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Osteoarthritis of the knee is often seen in individuals between 60 and 90 years of age. According to available data, 30% of people of this age experience certain problems due to osteoarthritis of the knee. This condition itself does not allow a person to walk normally, stand normally or climb the stairs. In the majority of cases symptoms of inflammation are easily brought under control with acetaminophen and other non-steroidal anti-inflammatory drugs. However, there are additional treatments that may be of great help and are generally recommended by most doctors. These include physical therapy, exercise, cortisone injections and finally, if all else fails, joint replacement surgery. Exercises are definitely a cornerstone of the treatment for osteoarthritis of the knee.

Osteoarthritis Problems

There was a study conducted which involved 83 patients who were diagnosed with osteoarthritis of the knee. The goal of the study was to make a comparison between a fixed therapeutic regimen for the knee, hip or ankle and a placebo. The patients were divided into two groups. One of the groups received treatment and the other placebo. Better function of the knee, alleviated pain and stiffness and improved walking distance during a period of 6 minutes were the end points of this study. One group received a mix of manual physical therapy and supervised exercise. The placebo group underwent ultrasound therapy at a subtherapeutic intensity. All the participants received treatment two times a week for a period of one month. The patients returned again after a period of one year for additional tests and to be determined who should undergo the surgery. Those who received proper treatment showed excellent progress and were able to cover more distance in 6 minutes. On the other hand, patients who were on placebo had more knee surgeries than the treatment group and covered less distance than the other group in 6 minutes. This study proved that there is evident progress associated with physical treatment and patients who exercise many times do not have to undergo knee surgery.

Physical Therapy for Osteoarthritis

When a person is diagnosed with osteoarthritis of the knee, the doctor will recommend physical therapy or occupational therapy. The patient may actually need both of these therapies in order to make some progress and avoid knee surgery. Stiff joints are usually the most serious problem of all osteoarthritis patients mainly because these people avoid movement whenever possible. They avoid movement since this activity is associated with pain. Still, they do not realize that by moving less their joints will become even more stiff. This is one of the main reasons why patients diagnosed with osteoarthritis gain a lot from physical therapy. There is no danger of further damaging the affected joint because the physical therapist will show the patient how to properly do the exercise. Physical therapy is not only useful in situations when a patient suffers from osteoarthritis but it is equally beneficial after one has experienced certain injuries, a fall for example. Those who undergo artificial joint replacement benefit a great deal from physical therapy too.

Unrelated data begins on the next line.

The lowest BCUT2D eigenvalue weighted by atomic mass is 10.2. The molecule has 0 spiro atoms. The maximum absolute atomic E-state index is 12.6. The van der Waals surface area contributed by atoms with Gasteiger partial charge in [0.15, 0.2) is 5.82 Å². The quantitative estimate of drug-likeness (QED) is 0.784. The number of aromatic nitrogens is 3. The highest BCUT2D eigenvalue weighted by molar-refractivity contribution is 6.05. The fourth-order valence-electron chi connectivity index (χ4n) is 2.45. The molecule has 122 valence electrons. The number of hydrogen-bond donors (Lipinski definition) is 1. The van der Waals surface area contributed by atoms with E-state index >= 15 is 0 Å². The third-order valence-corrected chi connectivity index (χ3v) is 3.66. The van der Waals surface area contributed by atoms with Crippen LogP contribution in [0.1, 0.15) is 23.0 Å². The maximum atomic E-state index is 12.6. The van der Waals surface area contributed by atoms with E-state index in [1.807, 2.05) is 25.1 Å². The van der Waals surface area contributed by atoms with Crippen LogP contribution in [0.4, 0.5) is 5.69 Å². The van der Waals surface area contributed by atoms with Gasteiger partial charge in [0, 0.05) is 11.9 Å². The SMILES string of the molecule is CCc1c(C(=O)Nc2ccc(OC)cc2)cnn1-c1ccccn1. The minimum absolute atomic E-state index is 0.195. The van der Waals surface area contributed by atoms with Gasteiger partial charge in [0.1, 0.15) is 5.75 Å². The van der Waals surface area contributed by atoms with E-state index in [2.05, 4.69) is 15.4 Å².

Patients who undergo occupational therapy will learn how to lessen the strain on the joints which occurs during every day activities. An occupational therapist is quite helpful because he or she will show the patient how to make certain changes at home and workplace in order to reduce those motions which put stress on the painful joints. The use of splints also falls under occupational therapy.

The main purpose of physical therapy is to allow such patients to be able to perform everyday activities without feeling pain or having some other problems. In order to achieve this, patients needs to keep good range of motion. This drives to conclusion that the main goal of physical therapy is to increase that range of motion. The muscles which surround the affected joint need to become stronger so this would be another field of interest of a physical therapist. Stronger muscles provide more stability to the hurting joint.

The benefits of both occupational therapy and physical therapy are countless. First of all, the patient suffering from osteoarthritis of the knee will learn all there is about the specific condition he or she is afflicted with. Furthermore, obese patients are routinely prescribed with a special dietary plan in order to lose excess weight. Losing weight is a vital part of the treatment because this way the additional stress on the supporting joints of the backs, legs and feet significantly reduces. It is often the case that the patient receives a foot-care advice in the form of well-fitting shoes with outer soles which absorb shock and specially molded insoles for the foot of the particular patient. In addition, each and every patient will get familiar with various available therapeutic methods which might help him or her get rid of discomfort when it occurs.

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